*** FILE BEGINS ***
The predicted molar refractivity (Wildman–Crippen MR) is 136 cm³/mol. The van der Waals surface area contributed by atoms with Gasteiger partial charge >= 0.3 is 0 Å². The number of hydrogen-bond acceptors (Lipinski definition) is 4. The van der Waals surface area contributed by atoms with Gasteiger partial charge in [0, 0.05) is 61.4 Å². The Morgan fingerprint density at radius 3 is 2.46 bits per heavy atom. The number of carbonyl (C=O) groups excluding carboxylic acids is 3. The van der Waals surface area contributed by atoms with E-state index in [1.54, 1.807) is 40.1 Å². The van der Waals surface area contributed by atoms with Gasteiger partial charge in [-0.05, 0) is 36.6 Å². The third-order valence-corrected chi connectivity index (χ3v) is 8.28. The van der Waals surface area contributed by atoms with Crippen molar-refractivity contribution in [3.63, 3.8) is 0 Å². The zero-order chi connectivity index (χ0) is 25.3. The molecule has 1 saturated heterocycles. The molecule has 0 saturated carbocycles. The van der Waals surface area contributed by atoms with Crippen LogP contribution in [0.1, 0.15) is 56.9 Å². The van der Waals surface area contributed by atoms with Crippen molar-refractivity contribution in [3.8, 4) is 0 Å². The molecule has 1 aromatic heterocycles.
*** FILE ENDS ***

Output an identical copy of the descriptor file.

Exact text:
The predicted molar refractivity (Wildman–Crippen MR) is 136 cm³/mol. The van der Waals surface area contributed by atoms with Gasteiger partial charge >= 0.3 is 0 Å². The number of hydrogen-bond acceptors (Lipinski definition) is 4. The van der Waals surface area contributed by atoms with Gasteiger partial charge in [0, 0.05) is 61.4 Å². The Morgan fingerprint density at radius 3 is 2.46 bits per heavy atom. The number of carbonyl (C=O) groups excluding carboxylic acids is 3. The van der Waals surface area contributed by atoms with E-state index in [1.54, 1.807) is 40.1 Å². The van der Waals surface area contributed by atoms with Gasteiger partial charge in [-0.05, 0) is 36.6 Å². The third-order valence-corrected chi connectivity index (χ3v) is 8.28. The van der Waals surface area contributed by atoms with Crippen molar-refractivity contribution in [3.63, 3.8) is 0 Å². The zero-order chi connectivity index (χ0) is 25.3. The molecule has 1 saturated heterocycles. The molecule has 0 saturated carbocycles. The van der Waals surface area contributed by atoms with Crippen LogP contribution in [0.1, 0.15) is 56.9 Å². The van der Waals surface area contributed by atoms with Crippen molar-refractivity contribution in [3.8, 4) is 0 Å². The molecule has 1 aromatic heterocycles.